Mary Meeker has released her (now world-famous) 2018 Internet Trends Report. This annual ritual, btw, is a killer marketing move implemented by KPCB for several years now. Nothing goes further than strong, original content, in cementing the brand of a venture firm.
There are several articles already out there that summarize this report (TechCrunch has done a nice, quick-and-dirty capture of key highlights here). However, as I was reading the report, I tried to connect the dots between the data and analysis presented in it, and my own experiences/ world-view. Here are the portions, and consequent implications, that I find interesting enough to highlight here:
1. It’s a two-horse race…and China is here to stay!!
Here’s why I am LONG on China (and large Chinese tech companies). Also, why I choose to live in the US and why I have strong belief in the entrepreneurial fundamentals of this country…
2. ‘Tech’ is in everything!
25% of US public market cap is pure technology. Today, every major company has become a “tech’ company in some sense. Each of us is impacted by tech companies, either as a user, employee or shareholder. There is just no excuse for anyone to not follow tech/ not have a point of view on it, irrespective of whether you directly work in the space or not!
Sidenote: below is the reason why US is still the top destination to build a tech company (in my view, it’s #1 from a holistic perspective). Can’t think of many other markets (barring China) that have both thriving private markets that take on venture risk, and robust public markets that give exits.
3. The era of conventional ‘jobs’ is over — gig economies are taking over!
The Industrial Revolution had created the concept of 9-to-5 jobs, with each worker bringing structured and specialized skill-sets to the table. With tech-led automation, this paradigm will cease to exist soon.
The Internet (followed by the ‘decentralized’ economy in coming years) has turned the world into an interconnected marketplace. In the future, citizens will be expected to contribute their unique value (creative or innovation led in most cases) into this marketplace via flexible ‘gigs’, with majority of tasks automated via tech and lot of human bandwidth freed up.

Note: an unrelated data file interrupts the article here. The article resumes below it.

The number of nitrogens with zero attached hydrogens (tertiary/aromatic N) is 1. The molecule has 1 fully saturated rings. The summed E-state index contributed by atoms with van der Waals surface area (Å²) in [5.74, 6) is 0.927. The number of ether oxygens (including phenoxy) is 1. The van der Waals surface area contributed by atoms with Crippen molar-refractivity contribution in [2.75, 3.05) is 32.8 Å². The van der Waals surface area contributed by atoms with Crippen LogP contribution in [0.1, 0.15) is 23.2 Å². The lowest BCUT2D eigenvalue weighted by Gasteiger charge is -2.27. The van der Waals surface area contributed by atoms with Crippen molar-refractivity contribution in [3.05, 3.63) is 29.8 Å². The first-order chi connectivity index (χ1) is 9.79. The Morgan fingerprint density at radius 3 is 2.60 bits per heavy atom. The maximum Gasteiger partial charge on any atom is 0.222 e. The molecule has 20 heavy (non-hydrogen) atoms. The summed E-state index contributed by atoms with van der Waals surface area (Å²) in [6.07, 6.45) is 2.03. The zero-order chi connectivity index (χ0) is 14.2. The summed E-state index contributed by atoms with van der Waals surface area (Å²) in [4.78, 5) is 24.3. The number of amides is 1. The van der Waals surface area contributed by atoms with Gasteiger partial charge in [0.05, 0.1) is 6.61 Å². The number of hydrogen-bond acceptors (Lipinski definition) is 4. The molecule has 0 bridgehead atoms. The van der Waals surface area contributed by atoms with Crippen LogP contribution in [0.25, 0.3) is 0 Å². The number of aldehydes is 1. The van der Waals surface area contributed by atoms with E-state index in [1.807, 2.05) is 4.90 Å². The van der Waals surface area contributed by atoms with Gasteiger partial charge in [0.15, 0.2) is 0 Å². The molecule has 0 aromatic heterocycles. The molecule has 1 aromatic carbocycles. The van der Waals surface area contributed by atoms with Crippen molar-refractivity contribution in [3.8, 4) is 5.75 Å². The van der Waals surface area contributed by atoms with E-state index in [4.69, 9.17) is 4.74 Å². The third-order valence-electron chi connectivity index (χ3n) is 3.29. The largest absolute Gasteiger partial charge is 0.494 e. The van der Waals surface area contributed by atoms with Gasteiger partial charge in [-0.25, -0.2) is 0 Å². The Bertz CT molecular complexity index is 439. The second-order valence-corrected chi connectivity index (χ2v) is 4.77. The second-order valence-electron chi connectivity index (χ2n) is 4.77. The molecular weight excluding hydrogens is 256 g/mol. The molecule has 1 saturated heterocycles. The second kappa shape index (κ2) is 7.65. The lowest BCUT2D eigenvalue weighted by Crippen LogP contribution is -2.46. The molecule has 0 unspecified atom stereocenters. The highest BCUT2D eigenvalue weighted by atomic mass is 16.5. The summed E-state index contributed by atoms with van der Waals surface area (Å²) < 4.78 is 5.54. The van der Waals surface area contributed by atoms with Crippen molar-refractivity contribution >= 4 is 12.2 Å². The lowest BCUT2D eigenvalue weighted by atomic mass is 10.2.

Sidenote: in the era of these new gig-based paradigms, a key challenge facing Millennial parents today is — how to think about skilling and the concept of a ‘career’ for their kids 20–30 years into the future? Also, what does this mean for school and university education? Topic for another post…
4. Forget your bad cell connection…as long as you have wifi!
During my startup days driving global GTM for a mobile search company, we had gotten a Nielsen study commissioned to understand behavior of Indian mobile users. This is in pre-Reliance Jio days, wherein data speeds were really slow (mostly 2G, 3G was a luxury). An interesting insight from the study was digital consumption in India being driven by wifi, rather than mobile data. In fact, the state-owned telco BSNL had enabled pan-India wifi connectivity, which led to the Internet boom in the country starting 2010. Looks like that trend is still driving global Internet access.
Sidenote: Even in the US market, Laptop/ Desktop usage is by no means, dead (see chart below). Though its share of daily hours spent has reduced from ~58% in 2012 to ~35% in 2017, it’s still a meaningful number in absolute terms and has held steady at ~2 hrs per day over last 5 years.
5. The world needs to discover the magic of QR Codes (ala China)
From my Alibaba/ Ant Financial experience, it wasn’t a surprise to me that 60% of everyday transactions globally are digital. However, only a 4% share for QR Codes was surprising. The world needs to discover their magic…soon. In fact, I have always wondered why this technology is so under-exploited in the US. Alipay has used QR Codes so beautifully to make China virtually cash-less (and Paytm is following a similar strategy in India).
BTW, this is what happens when a market adopts QR Codes…look at this frikkin’ curve!
6. Smartphone OEMs are in a race-to-the-bottom